The former Lone Star Steakhouse building had been empty for several years when Virginia restaurateurs Keith and Cheryl Early renovated the building last fall, nearly tripling its size.
The buttery yellow Bungalow Lakehouse is perched on the edge of one of those tidy little suburban lakes, far enough from the street that the traffic noise is muted. There’s a small, comfy bar off the lobby, a billiard room with televisions and its own bar in the back, a cigar bar, outside terrace seating for warmer weather, and clubby, mahogany-paneled dining areas.
The Earlys — who own two other, smaller Bungalow restaurants in the area — recruited executive chef Jason Maddens from Washington’s acclaimed French bistro Central Michel Richard to kick the food in Sterling up several notches.
If you order the right things off Maddens’s large, overly ambitious menu, you’ll come away wishing the Lakehouse was in your neighborhood. My friend Alex ordered the creamy cauliflower curry soup, the tender braised beef short ribs and, when we went for brunch, the smoky pastrami hash, and told me, “I love this place.”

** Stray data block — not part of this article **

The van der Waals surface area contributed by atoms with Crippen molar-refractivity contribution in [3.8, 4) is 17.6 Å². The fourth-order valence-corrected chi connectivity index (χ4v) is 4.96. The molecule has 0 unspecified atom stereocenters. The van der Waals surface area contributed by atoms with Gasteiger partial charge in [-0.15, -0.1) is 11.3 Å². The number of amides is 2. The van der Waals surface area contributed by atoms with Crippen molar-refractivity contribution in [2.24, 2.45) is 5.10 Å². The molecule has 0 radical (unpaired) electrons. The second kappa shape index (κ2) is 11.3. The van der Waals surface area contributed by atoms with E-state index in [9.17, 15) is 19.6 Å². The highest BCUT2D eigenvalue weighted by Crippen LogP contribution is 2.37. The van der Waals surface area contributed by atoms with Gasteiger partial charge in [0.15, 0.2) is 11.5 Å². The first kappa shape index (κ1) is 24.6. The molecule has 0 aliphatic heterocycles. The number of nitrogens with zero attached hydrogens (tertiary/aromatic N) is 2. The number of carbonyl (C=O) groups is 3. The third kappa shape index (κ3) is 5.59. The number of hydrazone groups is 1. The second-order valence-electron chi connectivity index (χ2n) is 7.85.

I had the limp fried calamari, the walnut-crusted salmon and the arugula salad, the latter two of which were too sweet, and I thought: It’s not worth the drive.
Ignore the menu section called Snacks for the Table. We tried multiple times to find something that didn’t taste bland and dumbed-down. The eggplant tapenade was watery, the wild mushroom and foie gras rillettes didn’t taste remotely like either, and the country pâtéwas tasteless and too cold. Ditto the chicken liver mousse.
Even otherwise-happy Alex agreed he would skip that section.
Among the appetizers, the gummy brandade fritters that are supposedly made from salt cod tasted mostly of potato. The fried calamari would be improved without the accompanying fried green tomato slices, which seemed to dampen the squid’s coating.
The salads we tried needed a better balance. Smoked salmon with roasted beets, candied pistachios and sherry vinaigrette was an unappetizing clash of flavors and mushy texture. The arugula salad went overboard on sweetness. Is it really necessary to have strawberries, candied walnuts, julienned apples and a sweet balsamic dressing?
The one exception was the stellar grilled chicken and lentil salad. With spicy frisee, bits of smoky bacon, pickled pearl onions and a bracing curry vinaigrette, it’s a well-balanced winner.
In general, meat trumps fish on Maddens’s menu — except for the pan-seared Virginia rockfish with potatoes and fennel, and the seared New England sea scallops with cauliflower. (Although I’d flick away those unnecessary dried cranberries from the scallops.)